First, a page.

Turnkey, You're honest? All your jewels, ma'am? 

Mar. Ay, all! 

They have been praised, but had no worth till now 
When each one buys a minute with my lord. 

[Exeunt turnkey y locking door] 

[Margaret comes down corridor toward Kenty her hands 
behind her] 

Kent [Looking up] What devil drove you here? 

Mar, Did Hubert speak? 

Kent. What do you want? Why hold away your hands? 
Fear not that I'll embrace thee! 

Mar. What art thou? 

Kent. Nothing to thee, whatever else I am. 
Away! For Death and I have just locked hands. 
One moment more and I had cozened him 
Of all his pain. But you, dear, damned foe. 
Take up his weapons and re-gash my wounds. 

Mar. Is this my lord? 

Kent. Go. I conmiand you. Go! 

Eternity drops on me, and lightfoot Time 
Hies like a ghost to nothing. What dost here? 

Mar. I die. 

Kent. You die? No fear of that. You are 
Too great a lover of this life that vaunts 
A bloated bubble 'twixt immortal shores. 

Mar. If once "'twere true — ^if once I loved this world — 
Thy bitter words have sucked desire to live 
From all my senses. As a god I held thee, 
Now mocking gods bid me look on whilst thou 
Deport'st thyself 'neath mortal. Sir, what plague 
Hast met? What conjuration of the skies 
Disfigures thee? 

Kent. The same that made thyself 

A woman. Back unto your world! 

Mar. O, true 




114 LORDS AND LOVERS 

I loved this life, and held a heart not dead 

To music, beauty, sweet and warm .delights. 

An interest in the season-robing earth, 

An entertained eye for fortune's chance. 

And too pretentiously I sighed to leave 

The unfollowed steps of fair and flying Truth, 

And last, poor woman, shrank to change thine arms 

For the cold circlet of Elysian clouds; 

But you, pervert and monstrous, work my peace. 

Unto my eyes deforming all the world 

And making the unknown more dear than dream. 

Kent. I monstrous? O, thou shame! To've died for 

you 
Were scarcely more than's done each day for love; 
But I for you have heaped my name with crime. 
Crime that will damn my reputation's snow 
While lasts the world and men recount old tales! 

Mar. 'Twas for my sake you did it ! Ah, I know. 
You loved me well. Would you had known me better, 
Or loved me less! O, how couldst think my life 
Would flower with happiness when sacrifice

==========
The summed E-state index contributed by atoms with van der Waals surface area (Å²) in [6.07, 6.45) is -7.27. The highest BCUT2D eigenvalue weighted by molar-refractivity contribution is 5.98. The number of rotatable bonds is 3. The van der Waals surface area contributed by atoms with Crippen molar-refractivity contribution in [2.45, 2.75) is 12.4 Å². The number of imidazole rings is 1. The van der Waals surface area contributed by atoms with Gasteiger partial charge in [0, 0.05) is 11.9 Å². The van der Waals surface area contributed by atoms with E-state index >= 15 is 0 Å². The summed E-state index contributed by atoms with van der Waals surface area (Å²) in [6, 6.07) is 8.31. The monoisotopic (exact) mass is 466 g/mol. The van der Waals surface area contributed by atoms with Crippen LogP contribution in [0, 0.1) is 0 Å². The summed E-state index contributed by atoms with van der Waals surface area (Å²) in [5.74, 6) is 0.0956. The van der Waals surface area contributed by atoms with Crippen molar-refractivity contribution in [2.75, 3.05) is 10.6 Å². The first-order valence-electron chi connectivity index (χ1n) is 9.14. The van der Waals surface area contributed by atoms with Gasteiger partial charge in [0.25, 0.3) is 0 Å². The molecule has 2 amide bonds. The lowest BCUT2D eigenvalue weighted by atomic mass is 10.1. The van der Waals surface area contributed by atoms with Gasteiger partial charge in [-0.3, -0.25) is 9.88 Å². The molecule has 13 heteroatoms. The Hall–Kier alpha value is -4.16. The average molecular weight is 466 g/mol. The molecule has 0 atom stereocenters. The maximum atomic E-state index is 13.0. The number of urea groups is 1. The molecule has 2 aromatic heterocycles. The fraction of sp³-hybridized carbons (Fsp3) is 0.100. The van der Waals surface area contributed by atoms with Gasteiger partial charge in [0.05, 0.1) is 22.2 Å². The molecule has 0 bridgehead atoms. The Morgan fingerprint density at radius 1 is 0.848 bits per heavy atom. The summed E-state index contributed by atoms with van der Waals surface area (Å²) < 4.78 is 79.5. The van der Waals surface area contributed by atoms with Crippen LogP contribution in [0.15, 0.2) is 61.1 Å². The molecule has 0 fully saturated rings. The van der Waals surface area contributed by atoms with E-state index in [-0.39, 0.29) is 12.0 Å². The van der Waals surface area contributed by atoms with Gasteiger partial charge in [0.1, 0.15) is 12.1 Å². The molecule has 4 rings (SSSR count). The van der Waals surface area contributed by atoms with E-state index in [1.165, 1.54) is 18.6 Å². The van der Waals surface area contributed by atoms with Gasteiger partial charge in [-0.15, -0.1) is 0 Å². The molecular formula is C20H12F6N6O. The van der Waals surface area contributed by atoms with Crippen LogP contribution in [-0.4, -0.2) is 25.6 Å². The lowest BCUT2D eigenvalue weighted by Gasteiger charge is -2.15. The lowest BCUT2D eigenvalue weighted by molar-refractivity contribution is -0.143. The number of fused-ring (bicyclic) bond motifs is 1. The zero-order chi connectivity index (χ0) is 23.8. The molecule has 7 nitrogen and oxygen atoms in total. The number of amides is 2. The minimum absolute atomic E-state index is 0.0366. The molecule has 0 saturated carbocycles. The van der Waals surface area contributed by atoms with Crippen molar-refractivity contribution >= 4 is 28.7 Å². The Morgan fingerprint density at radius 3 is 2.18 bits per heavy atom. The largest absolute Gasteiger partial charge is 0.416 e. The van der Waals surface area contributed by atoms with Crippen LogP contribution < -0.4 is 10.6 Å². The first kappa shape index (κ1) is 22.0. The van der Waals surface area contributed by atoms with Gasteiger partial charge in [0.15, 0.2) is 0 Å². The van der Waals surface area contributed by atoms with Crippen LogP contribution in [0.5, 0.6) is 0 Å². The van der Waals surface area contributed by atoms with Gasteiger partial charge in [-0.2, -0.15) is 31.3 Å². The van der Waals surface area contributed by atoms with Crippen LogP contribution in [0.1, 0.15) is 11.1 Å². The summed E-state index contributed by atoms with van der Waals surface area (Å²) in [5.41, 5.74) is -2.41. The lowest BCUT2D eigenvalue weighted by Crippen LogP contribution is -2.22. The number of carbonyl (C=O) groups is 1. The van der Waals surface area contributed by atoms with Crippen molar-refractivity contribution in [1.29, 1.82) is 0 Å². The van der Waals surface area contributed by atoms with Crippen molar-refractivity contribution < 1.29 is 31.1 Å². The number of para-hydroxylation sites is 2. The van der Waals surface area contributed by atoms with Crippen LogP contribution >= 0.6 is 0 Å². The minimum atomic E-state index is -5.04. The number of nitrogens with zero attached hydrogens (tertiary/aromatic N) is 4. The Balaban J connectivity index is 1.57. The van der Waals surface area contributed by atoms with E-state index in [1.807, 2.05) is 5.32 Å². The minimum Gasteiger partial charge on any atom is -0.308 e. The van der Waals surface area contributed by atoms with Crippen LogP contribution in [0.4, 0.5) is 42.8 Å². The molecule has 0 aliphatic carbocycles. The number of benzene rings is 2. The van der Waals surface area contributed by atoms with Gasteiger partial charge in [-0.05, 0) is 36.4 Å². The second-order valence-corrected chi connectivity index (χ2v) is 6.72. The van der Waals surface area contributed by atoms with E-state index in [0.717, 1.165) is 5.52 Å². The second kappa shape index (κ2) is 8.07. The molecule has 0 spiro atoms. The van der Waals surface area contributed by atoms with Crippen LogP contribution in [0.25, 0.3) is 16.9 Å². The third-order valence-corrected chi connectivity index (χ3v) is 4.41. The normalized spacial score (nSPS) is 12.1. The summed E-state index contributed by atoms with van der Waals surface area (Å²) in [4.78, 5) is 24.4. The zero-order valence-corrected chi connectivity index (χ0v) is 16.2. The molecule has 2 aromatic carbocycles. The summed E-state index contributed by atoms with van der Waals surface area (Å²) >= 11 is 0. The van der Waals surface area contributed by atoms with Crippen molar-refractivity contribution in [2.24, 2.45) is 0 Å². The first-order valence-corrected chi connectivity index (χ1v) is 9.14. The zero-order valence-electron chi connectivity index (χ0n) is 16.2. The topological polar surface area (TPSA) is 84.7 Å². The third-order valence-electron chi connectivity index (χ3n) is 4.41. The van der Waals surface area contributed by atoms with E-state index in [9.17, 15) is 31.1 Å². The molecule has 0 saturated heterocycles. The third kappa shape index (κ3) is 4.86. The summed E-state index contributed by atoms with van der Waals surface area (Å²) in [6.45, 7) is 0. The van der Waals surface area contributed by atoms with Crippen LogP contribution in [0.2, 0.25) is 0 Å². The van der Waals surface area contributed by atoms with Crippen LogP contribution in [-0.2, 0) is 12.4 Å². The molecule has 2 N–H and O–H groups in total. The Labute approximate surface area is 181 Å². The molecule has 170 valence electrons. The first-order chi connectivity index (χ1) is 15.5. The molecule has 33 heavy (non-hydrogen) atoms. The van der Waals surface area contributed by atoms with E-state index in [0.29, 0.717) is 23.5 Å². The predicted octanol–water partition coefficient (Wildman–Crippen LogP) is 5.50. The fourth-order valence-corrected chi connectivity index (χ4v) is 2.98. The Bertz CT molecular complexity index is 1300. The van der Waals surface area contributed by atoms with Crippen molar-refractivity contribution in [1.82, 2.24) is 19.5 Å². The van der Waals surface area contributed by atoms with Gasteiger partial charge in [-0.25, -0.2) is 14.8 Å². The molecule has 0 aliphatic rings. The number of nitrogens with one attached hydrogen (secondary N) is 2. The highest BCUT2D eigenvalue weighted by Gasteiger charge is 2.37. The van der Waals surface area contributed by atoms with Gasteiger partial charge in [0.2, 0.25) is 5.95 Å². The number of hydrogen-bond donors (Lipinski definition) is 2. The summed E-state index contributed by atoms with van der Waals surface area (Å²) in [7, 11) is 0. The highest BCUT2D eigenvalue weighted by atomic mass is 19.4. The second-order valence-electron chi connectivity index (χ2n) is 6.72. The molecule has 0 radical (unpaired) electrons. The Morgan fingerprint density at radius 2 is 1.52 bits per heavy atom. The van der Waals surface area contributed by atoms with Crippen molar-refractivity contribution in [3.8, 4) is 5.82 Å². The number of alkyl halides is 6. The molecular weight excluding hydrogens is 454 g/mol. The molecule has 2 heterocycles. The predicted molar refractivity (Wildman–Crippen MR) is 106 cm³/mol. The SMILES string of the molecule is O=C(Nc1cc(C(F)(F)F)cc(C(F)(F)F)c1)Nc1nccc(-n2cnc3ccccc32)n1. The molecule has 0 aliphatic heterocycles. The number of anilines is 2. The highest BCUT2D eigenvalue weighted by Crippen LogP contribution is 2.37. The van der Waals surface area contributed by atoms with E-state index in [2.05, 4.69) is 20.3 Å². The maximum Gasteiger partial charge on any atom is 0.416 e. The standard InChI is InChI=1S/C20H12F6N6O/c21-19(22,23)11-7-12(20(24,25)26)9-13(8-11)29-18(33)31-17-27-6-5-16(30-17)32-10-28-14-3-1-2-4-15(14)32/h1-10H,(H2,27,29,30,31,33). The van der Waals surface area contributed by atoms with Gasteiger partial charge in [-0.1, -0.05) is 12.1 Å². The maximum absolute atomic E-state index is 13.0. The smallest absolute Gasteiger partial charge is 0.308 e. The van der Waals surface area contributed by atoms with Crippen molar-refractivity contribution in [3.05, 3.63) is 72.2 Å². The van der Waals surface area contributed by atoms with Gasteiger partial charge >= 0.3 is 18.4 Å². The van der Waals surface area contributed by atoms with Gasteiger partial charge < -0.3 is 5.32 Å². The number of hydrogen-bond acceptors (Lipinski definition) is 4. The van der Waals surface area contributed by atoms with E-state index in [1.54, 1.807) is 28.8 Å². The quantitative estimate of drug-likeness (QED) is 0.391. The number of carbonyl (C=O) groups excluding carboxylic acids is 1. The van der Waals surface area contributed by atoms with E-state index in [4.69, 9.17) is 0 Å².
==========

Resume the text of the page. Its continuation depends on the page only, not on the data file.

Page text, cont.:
Of one as dear to Heaven as myself 
Lay burning at its root? Nay, I must wither 
Unto this world, but as I fall thy name 
Grows fairer, for I have confessed 'twas I. 
For love of me you sinned. The punishment 
Is mine. 

Kent. Confessed? You have confessed? No, no! 

Mar. I shall be soon forgot, but your great name 
Will live, and since it must, or dark or bright, 
I would remove as much of foulness from it 
As blood of mine will cleanse. 

Kent. You have confessed! 

O, God of truth, let man trust to thy mercy. 
Not hope to cheat thy justice! You confessed? 



LORDS AND LOVERS 115 

Already I was doomed, but you — ^you might 
Have lived. Ay, and you shall ! 

[Comes near her and sees that her hands are fettered] 

In fetters? You? 
By holy Heaven, though giants forged these on 
I'd strip them oflF! [Breaks her fetters] 

Mar, O, let me wear them, sir! 

My bond of blessedness — ^for I am blest 
In dying for your sin ! 

Kent. That word again? 

My sin? 

Mar. Forgive me, Hubert. 'Twas no sin. 
Indeed, 'twas none. For you were not yourself. 
'Twas madness. Heaven must forgive it thee. 

Kent. God help thee, Margaret! Wouldst say I did it? 

Mar. Not you, but heavy, secret woe that bred 
A demon in your blood to strike poor Glaia, — 
And too-dear love of me which vainly hoped 
To give me peace where never peace could be. 
O, look not so! At God's own throne 'twill be 
Forgiven thee, for surely thou wert tried 
As Heaven tries its own. 

Kent. Art mad at last? 

Thy crime confessed to all the world, and yet 
Denied to me, the only heart that knows? 

[She gazes at him, bewildered] 
Poor soul, her madness has been slow enough. 
Come, bruised darling, with thy blood-stained hands! 
Thou 'rt mine, my only love! [Embracing her. She 
moves from him] 

Mar, 'Tis you that speak 

Wild words. My blood-stained hands? They're free of 

blood 
As the pure angel's who writes golden down 
The saintliest deeds of men! 



110 LORDS AND LOVERS 

KtfU, Whate'er thy words. 
Thine eye« are true, and there's no madness m them. 
Huti Margaret, I found thee by her side 

Mar. "IVas there I swooned 

Kent The dagger m thy hand 

Mar, Yes, in my hand, but, Hubert — ^hear me, Hubert! 
I Haw you come from Glaia's curtained bed, 
Hlow and dcHpairing. murmuring "She sleeps," 
Ah though you said she slept to wake no more. 
I entered, saw her pale, drew back the coverlet-